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Matt Badcock column: When Edgar Davids ruled Barnet

By Matt Badcock 

Dropping into Non-League didn’t faze Edgar Davids.

“I am not one who polishes his medals,” the Dutch midfielder, who had three Eredivise titles and a Champions League triumph at Ajax and three Serie A league wins at Juventus, not to mention his 74 Netherlands caps, infamously said.

“It is what it is and you are where you are. If you have to go the Conference, you have to go to the Conference.”

It was a quote from the legendary midfielder not long after Barnet had been relegated out of the Football League with him as player-manager. The message was clear: he wanted to stay at Barnet.

Having been given a points total of 51 to reach by chairman Tony Kleanthous – a target he duly hit – when he arrived in League Two, the Bees may have considered themselves unlucky to be back in the Conference. But, here they were, and here was Davids.

Demands

Before clubs had reconvened for pre-season, Davids posted a picture on Twitter from a glamorous location with fellow Dutchman and all-round top-class midfielder Wesley Sneijder. Just a few weeks later he’d be on the sidelines for a home opener with Chester.

Naturally people scoffed. What did someone who’d played for Barcelona, Inter Milan and Tottenham know about Non-League?

Probably not a lot, but perhaps that says it all when it came to Davids. Frankly, he didn’t have to be there – often he wasn’t, famously forgoing some long trips north.

He became a target with Conference players desperate to either nutmeg him or play on his fiery temper, a tactic that often worked with Davids shown three red cards before promptly declaring at Salisbury City that enough was enough. Referees, he felt, were getting the book out so they could tell their mates they’d sent him off.

Possibly at times he didn’t help himself and by taking the No.1 squad number off keeper Graham Stack, he was asking for the attention from the opposition. Rumours, which proved to be true, floated around that he demanded to be called ‘Sir’ by his team. His touchline clothing choices were, let’s say, not usually seen being worn by a manager and would often get him into hot water with the league for breaching their guidelines. It’s difficult to imagine him being too fussed.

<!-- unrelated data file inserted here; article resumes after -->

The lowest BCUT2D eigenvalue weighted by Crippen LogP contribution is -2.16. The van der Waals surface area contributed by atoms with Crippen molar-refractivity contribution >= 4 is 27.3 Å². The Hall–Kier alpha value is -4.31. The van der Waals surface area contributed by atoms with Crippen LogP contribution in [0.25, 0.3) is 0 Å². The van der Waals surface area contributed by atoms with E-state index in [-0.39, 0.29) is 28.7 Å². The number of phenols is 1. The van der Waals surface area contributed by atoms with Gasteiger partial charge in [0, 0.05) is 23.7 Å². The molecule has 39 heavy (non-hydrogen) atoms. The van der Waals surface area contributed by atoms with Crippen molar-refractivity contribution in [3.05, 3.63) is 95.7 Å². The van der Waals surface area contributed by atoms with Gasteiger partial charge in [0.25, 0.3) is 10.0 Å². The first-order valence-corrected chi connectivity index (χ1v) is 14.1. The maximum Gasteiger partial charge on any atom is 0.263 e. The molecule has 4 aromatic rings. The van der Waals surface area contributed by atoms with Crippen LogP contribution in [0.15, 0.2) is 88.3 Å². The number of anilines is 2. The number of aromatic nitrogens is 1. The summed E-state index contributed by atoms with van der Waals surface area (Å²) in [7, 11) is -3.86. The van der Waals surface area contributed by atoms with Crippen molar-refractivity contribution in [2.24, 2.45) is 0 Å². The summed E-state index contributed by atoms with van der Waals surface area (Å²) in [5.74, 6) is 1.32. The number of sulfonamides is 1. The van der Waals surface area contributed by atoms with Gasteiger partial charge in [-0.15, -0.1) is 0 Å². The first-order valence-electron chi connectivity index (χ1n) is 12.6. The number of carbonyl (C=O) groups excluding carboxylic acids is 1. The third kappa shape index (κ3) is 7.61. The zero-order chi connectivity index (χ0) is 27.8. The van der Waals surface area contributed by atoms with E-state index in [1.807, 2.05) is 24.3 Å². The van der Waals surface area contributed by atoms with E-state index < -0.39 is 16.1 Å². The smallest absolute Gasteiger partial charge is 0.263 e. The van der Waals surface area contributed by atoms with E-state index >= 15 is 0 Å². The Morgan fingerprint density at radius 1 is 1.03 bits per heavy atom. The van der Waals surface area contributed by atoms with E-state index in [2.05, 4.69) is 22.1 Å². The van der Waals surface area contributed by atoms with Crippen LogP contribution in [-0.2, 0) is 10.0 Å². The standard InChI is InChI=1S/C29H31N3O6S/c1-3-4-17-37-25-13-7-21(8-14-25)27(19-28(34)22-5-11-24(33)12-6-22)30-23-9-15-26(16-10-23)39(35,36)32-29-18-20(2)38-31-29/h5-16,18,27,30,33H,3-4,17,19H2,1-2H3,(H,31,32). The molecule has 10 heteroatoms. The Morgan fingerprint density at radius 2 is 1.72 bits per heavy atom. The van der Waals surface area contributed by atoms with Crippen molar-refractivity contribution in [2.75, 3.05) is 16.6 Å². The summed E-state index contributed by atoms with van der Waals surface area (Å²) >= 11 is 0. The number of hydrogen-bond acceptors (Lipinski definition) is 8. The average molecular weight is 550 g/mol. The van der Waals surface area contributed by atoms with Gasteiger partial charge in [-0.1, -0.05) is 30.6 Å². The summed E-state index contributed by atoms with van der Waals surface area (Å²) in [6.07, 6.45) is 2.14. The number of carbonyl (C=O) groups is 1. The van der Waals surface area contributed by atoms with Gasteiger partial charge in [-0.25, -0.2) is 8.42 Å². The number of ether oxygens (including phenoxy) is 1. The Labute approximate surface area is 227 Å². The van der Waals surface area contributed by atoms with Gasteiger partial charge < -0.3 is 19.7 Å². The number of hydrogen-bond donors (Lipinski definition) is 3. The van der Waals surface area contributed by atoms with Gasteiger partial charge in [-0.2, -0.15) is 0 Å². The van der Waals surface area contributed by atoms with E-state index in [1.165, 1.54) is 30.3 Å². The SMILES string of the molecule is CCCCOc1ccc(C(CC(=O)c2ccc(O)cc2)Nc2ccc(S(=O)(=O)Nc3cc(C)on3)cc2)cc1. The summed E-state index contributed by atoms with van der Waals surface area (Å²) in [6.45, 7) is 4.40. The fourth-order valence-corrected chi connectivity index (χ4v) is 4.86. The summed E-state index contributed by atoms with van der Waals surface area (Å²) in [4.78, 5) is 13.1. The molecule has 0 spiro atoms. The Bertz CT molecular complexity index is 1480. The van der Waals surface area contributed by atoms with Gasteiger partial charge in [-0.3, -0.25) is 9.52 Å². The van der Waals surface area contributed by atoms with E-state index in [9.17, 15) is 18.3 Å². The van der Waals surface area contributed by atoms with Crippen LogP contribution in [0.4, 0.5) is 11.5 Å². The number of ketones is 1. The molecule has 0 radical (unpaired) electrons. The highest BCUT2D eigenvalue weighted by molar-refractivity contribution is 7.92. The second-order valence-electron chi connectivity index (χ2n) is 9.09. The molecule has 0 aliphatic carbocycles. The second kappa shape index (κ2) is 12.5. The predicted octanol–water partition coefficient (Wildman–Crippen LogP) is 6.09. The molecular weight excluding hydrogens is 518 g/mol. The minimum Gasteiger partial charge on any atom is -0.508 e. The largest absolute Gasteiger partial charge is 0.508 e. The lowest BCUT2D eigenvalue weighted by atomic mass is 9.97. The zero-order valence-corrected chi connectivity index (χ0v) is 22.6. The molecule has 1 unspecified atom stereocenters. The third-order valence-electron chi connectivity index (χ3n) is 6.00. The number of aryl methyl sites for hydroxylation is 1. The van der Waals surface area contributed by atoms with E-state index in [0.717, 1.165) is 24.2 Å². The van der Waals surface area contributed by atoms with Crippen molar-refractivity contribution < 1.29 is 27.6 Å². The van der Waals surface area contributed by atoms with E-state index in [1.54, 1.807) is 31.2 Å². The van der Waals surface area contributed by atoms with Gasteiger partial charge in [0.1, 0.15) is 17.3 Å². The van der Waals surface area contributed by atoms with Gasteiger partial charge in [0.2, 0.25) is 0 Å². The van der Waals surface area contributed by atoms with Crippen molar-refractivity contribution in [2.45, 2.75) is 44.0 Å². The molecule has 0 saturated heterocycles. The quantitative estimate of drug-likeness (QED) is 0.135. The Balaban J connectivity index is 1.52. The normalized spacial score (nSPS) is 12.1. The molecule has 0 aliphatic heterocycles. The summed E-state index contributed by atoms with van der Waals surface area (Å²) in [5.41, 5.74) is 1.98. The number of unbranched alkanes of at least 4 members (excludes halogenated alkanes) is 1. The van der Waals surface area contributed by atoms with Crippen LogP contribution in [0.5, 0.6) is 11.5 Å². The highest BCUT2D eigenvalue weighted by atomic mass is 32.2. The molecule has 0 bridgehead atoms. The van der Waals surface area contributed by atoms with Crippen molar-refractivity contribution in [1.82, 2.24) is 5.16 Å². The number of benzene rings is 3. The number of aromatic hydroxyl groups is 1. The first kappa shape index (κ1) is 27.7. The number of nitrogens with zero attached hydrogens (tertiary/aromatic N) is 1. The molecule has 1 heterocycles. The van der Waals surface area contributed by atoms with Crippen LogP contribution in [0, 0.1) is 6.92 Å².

But deep down there was a softer side to a man who became one of football’s most recognisable characters. He has a big heart and just loved football – before Barnet he’d been turning out for a Sunday League team – and was even found having a kickabout in his tiny office with his scout.

When he was on his game, the class that took him to the very top shone through. When he wasn’t, the opposition thrived on it.

His teams played the sort of football you’d pay to see – although often to their undoing – and when he left in January 2014, the club were tenth in the table and three points outside the play-off places. Not a man to take guidance, his exit left people wondering what might have been.

Tempestous

Occasionally in Non-League football, these storylines throw themselves up. Someone will come along who has star status but, instead of choosing a more comfy living, opt for Non-League management. All credit to them even

if it often doesn’t last long. Paul Gascoigne’s reign at Kettering Town was famously ill-fated, while Jimmy Bullard had a brief spell at Leatherhead.

Stockport County had their interesting times, too, not least when Dietmar Hamann took over. Like Davids, he was a Champions League winner from his Liverpool days and he had played in a World Cup final with Germany.

Quite why he left a coaching role at Leicester City to take on the Hatters is not known, but he too entered the muck and nettles in search of managerial success.

Former County press officer Phil Brennan tells an amusing story about the man known as ‘Didi’. With media crawling over any chance to speak to the former Bayern Munich midfielder, requests would quickly pile up.

Soccer AM wanted to come down to film their Crossbar Challenge and get a few words with the man himself. Phil put the request in the manager’s in-tray, and didn’t hear anything to the contrary.

That was until the day of filming itself, when Hamann called and said, in light of their results at the time, he wouldn’t be doing it not least because it’s “not a serious football programme”.

It prompted a phone call to the en route camera crew who were able to divert to Oldham Atheltic.

A few weeks later, and with just three wins from his 19 league games, Hamann left Edgeley Park.

On a rare Saturday off, Phil switched on the television and flicked to Soccer AM. And who would be sat on the sofa…? Hamann.

It’s often only later when we look back at these fleeting moments in Non-League football history that it seems so remarkable. And it begs the question of who will we see in the future. Because there will no doubt be some big names gracing Non-League dug-outs in the future. As Davids said: “If you have to go the Conference, you have to go to the Conference.”

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